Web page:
99. --Daniel749 Disk. (STWPST) 16:32, 9. Dez. 2013 (CET)
  100. --Knopfkind 21:19, 9. Dez. 2013 (CET)
  101. --Saibot2 (Diskussion) 23:14, 9. Dez. 2013 (CET)
  102. --Atlasowa (Diskussion) 15:03, 10. Dez. 2013 (CET) Der Aufruf richtet sich aber ebenso an WMDE, die ja die Abschaffung des Toolservers beschlossen hat und damit die Entwicklung zum DUI ermöglicht hat. Nur Briefträger zu WMF sein ist zu wenig. Wenn WMDE sich Gutachten zur Spendenkultur in Deutschland schreiben lassen kann, um beim WMF Lobbyismus für eine eigene Spendensammlung zu machen, dann kann WMDE ja wohl auch Gutachten zum dt./europ. Datenschutz in Auftrag geben.
  103. ----Fussballmann Kontakt 21:38, 10. Dez. 2013 (CET)
  104. --Steinsplitter (Disk) 23:40, 10. Dez. 2013 (CET)
  105. --Gps-for-five (Diskussion) 03:03, 11. Dez. 2013 (CET)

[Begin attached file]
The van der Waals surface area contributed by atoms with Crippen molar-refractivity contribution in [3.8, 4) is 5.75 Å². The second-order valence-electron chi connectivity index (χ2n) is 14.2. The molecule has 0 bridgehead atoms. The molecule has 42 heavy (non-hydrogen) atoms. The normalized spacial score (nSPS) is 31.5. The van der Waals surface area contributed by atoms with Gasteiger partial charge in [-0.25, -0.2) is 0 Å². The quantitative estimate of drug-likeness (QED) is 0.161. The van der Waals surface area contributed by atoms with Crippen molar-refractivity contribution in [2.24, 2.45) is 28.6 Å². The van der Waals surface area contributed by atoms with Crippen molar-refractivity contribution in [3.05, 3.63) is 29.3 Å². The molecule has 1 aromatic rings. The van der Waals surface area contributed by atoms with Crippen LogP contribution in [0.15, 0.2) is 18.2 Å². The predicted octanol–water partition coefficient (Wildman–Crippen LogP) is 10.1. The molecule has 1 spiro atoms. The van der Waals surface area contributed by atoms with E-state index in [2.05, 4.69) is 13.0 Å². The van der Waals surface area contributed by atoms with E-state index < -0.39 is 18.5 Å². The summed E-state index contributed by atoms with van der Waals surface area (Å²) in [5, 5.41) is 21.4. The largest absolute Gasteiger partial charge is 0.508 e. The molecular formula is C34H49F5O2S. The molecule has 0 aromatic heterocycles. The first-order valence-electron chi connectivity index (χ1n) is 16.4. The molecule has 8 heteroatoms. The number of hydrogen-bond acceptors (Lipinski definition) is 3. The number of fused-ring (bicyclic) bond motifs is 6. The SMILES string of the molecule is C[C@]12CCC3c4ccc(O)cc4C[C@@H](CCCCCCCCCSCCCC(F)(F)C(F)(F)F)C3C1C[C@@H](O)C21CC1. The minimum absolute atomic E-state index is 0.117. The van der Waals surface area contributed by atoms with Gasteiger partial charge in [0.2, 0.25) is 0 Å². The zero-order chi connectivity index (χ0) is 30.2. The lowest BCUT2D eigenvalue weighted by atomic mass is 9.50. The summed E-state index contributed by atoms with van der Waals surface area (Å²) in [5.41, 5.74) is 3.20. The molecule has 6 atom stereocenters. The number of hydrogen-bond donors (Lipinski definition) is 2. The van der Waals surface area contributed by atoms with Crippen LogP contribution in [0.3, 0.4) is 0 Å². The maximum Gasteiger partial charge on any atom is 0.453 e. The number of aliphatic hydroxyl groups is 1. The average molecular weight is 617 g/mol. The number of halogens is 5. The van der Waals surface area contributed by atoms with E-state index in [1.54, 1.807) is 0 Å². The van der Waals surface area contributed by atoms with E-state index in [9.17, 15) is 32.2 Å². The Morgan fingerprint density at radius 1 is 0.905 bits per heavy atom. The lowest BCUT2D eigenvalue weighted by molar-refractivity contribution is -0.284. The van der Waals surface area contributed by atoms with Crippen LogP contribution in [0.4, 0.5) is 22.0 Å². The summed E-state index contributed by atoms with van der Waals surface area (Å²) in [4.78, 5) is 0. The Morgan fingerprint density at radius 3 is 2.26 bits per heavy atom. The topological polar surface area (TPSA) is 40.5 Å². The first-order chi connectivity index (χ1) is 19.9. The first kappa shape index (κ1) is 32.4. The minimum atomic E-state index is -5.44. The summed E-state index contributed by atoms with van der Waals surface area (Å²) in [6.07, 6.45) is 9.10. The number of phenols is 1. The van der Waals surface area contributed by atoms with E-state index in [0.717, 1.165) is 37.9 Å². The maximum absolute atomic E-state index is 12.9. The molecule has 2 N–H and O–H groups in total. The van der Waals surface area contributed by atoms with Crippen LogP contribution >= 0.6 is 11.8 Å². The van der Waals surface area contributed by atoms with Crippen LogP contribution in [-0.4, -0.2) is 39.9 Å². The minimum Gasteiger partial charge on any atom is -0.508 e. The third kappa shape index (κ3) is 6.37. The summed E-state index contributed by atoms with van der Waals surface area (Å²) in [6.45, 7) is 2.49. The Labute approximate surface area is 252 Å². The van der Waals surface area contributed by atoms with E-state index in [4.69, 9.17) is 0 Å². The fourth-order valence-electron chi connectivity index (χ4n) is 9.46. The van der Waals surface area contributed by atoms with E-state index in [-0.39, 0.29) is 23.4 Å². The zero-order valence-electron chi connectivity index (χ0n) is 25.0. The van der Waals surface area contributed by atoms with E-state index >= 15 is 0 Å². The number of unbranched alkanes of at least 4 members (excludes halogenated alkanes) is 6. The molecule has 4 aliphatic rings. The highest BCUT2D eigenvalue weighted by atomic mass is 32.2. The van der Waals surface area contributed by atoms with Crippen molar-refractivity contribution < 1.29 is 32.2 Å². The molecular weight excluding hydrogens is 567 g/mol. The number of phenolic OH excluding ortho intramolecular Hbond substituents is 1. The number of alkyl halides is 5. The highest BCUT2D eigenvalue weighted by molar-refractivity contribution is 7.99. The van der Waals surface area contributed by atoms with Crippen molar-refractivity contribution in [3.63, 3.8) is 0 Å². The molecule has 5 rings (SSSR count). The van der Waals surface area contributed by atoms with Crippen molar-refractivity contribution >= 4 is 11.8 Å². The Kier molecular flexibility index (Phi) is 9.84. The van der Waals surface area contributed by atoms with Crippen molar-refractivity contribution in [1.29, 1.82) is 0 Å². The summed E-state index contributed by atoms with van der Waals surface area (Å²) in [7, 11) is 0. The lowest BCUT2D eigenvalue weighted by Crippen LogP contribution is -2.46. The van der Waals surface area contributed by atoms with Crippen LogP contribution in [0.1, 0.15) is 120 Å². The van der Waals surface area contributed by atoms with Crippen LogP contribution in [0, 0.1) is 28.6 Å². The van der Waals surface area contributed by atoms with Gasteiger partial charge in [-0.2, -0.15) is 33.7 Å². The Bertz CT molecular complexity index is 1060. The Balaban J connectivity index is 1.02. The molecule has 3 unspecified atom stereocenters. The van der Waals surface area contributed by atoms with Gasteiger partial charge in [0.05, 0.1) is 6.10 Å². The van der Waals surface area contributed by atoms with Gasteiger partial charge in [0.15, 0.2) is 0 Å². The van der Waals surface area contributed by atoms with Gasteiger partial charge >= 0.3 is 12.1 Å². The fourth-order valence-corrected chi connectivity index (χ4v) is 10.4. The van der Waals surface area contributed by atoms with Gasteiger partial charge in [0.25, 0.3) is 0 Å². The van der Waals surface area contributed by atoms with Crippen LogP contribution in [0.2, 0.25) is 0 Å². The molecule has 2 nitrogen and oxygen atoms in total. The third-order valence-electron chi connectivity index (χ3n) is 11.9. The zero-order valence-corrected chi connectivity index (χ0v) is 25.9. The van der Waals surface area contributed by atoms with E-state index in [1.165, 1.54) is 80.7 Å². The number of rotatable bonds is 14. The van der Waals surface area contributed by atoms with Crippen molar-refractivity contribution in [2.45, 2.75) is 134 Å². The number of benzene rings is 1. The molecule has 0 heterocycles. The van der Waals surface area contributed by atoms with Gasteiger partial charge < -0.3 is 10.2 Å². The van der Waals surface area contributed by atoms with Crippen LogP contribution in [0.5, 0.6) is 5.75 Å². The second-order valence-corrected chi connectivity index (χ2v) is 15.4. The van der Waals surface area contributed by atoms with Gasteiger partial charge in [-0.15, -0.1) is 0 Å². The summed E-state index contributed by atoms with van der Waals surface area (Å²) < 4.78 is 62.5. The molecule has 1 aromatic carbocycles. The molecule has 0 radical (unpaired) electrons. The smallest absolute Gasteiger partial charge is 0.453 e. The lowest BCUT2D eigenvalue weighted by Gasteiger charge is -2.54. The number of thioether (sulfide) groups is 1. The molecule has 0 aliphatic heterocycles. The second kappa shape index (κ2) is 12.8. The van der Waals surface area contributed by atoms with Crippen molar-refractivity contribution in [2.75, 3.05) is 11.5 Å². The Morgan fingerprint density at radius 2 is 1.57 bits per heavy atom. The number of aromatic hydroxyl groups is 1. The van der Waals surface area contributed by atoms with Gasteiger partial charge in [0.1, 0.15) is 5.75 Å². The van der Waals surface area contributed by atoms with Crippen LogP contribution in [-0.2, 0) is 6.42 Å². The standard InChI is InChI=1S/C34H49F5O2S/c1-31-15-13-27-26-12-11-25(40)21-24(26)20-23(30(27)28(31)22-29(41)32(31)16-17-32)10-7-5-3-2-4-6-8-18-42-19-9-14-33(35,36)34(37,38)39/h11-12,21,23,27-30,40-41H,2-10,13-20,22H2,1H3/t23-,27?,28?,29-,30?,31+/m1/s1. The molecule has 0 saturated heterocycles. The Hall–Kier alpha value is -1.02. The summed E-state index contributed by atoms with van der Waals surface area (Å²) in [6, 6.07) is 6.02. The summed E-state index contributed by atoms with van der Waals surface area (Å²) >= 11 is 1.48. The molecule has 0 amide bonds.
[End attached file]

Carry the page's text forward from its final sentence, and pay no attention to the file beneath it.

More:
106. --Kolja21 (Diskussion) 03:55, 11. Dez. 2013 (CET)
  107. --Laibwächter (Diskussion) 09:50, 11. Dez. 2013 (CET)
  108. -- Achim Raschka (Diskussion) 15:18, 11. Dez. 2013 (CET)
  109. --Alabasterstein (Diskussion) 20:32, 13. Dez. 2013 (CET)
  110. --Grueslayer Sword Icon Horizontal.png Diskussion 10:51, 14. Dez. 2013 (CET)
  111. Daten nur erheben, wenn unbedingt für den Betrieb (bzw. rechtlich) notwendig. Alles andere sollte gar nicht erhoben werden. Die Rückschlüsse auf die Zeitzonen und das Wohngebiet (häufig auch von Benutzern selbst angegeben) sehe ich gar nicht als gravierend an. Vielmehr, dass im Wiki alles protokolliert wird. Die halte ich nicht für nötig. Wer muss schon wissen, wer vor 10 Jahren wo genau editiert hat. Nach einem Jahr sollte die Vorratsdatenspeicherung anonymisiert werden (also in der Artikelhistorie kanns dirn bleiben, da nötig, jedoch nicht in der Benutzer-Beitragsliste).--Alberto568 (Diskussion) 21:51, 14. Dez. 2013 (CET)
  112. --Horgner (Diskussion) 15:48, 16. Dez. 2013 (CET)
  113. --Oursana (Diskussion) 21:52, 16. Dez. 2013 (CET)
  114. --Meslier (Diskussion) 23:53, 16. Dez. 2013 (CET)
  115. -- Martin Bahmann (Diskussion) 09:20, 18. Dez. 2013 (CET)
  116. DerHexer (Disk.Bew.) 15:24, 19. Dez. 2013 (CET)
  117. Neotarf (Diskussion) 01:58, 20. Dez. 2013 (CET)
  118. --Lutheraner (Diskussion) 13:17, 20. Dez. 2013 (CET)